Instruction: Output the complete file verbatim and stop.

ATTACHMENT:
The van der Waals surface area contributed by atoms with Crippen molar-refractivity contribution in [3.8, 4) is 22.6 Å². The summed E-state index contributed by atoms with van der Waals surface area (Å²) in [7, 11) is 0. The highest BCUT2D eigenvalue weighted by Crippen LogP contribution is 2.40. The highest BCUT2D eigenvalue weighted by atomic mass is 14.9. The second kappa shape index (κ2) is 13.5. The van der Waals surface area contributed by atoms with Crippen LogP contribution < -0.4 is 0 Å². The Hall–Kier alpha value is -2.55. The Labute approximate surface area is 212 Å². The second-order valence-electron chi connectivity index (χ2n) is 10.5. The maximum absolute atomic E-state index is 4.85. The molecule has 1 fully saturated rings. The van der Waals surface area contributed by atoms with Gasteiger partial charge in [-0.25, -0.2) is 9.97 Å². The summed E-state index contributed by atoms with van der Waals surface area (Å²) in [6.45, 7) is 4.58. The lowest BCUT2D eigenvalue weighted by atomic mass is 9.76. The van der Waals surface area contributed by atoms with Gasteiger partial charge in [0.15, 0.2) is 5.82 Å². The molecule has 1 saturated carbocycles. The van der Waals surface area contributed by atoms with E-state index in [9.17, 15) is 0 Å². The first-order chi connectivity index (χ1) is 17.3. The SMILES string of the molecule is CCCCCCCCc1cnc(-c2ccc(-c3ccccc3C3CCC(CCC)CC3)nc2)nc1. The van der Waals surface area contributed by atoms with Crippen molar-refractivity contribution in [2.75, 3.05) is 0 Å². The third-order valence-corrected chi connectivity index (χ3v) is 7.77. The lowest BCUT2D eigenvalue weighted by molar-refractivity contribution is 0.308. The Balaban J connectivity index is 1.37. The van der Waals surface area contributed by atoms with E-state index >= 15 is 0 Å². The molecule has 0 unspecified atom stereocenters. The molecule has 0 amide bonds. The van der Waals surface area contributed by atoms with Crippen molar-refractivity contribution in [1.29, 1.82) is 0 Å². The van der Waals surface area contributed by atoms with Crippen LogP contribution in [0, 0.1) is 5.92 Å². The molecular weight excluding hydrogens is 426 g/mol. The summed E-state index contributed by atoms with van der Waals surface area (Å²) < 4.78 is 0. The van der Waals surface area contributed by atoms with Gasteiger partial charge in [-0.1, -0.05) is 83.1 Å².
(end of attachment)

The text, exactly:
The van der Waals surface area contributed by atoms with Crippen molar-refractivity contribution in [3.8, 4) is 22.6 Å². The summed E-state index contributed by atoms with van der Waals surface area (Å²) in [7, 11) is 0. The highest BCUT2D eigenvalue weighted by Crippen LogP contribution is 2.40. The highest BCUT2D eigenvalue weighted by atomic mass is 14.9. The second kappa shape index (κ2) is 13.5. The van der Waals surface area contributed by atoms with Crippen LogP contribution < -0.4 is 0 Å². The Hall–Kier alpha value is -2.55. The Labute approximate surface area is 212 Å². The second-order valence-electron chi connectivity index (χ2n) is 10.5. The maximum absolute atomic E-state index is 4.85. The molecule has 1 fully saturated rings. The van der Waals surface area contributed by atoms with Gasteiger partial charge in [-0.25, -0.2) is 9.97 Å². The summed E-state index contributed by atoms with van der Waals surface area (Å²) in [6.45, 7) is 4.58. The lowest BCUT2D eigenvalue weighted by atomic mass is 9.76. The van der Waals surface area contributed by atoms with Gasteiger partial charge in [0.15, 0.2) is 5.82 Å². The molecule has 1 saturated carbocycles. The van der Waals surface area contributed by atoms with E-state index in [9.17, 15) is 0 Å². The first-order chi connectivity index (χ1) is 17.3. The SMILES string of the molecule is CCCCCCCCc1cnc(-c2ccc(-c3ccccc3C3CCC(CCC)CC3)nc2)nc1. The van der Waals surface area contributed by atoms with Crippen molar-refractivity contribution in [2.75, 3.05) is 0 Å². The third-order valence-corrected chi connectivity index (χ3v) is 7.77. The lowest BCUT2D eigenvalue weighted by molar-refractivity contribution is 0.308. The Balaban J connectivity index is 1.37. The van der Waals surface area contributed by atoms with E-state index >= 15 is 0 Å². The molecule has 0 unspecified atom stereocenters. The molecule has 0 amide bonds. The van der Waals surface area contributed by atoms with Crippen molar-refractivity contribution in [1.29, 1.82) is 0 Å². The van der Waals surface area contributed by atoms with Crippen LogP contribution in [0, 0.1) is 5.92 Å². The molecular weight excluding hydrogens is 426 g/mol. The summed E-state index contributed by atoms with van der Waals surface area (Å²) < 4.78 is 0. The van der Waals surface area contributed by atoms with Gasteiger partial charge in [-0.1, -0.05) is 83.1 Å².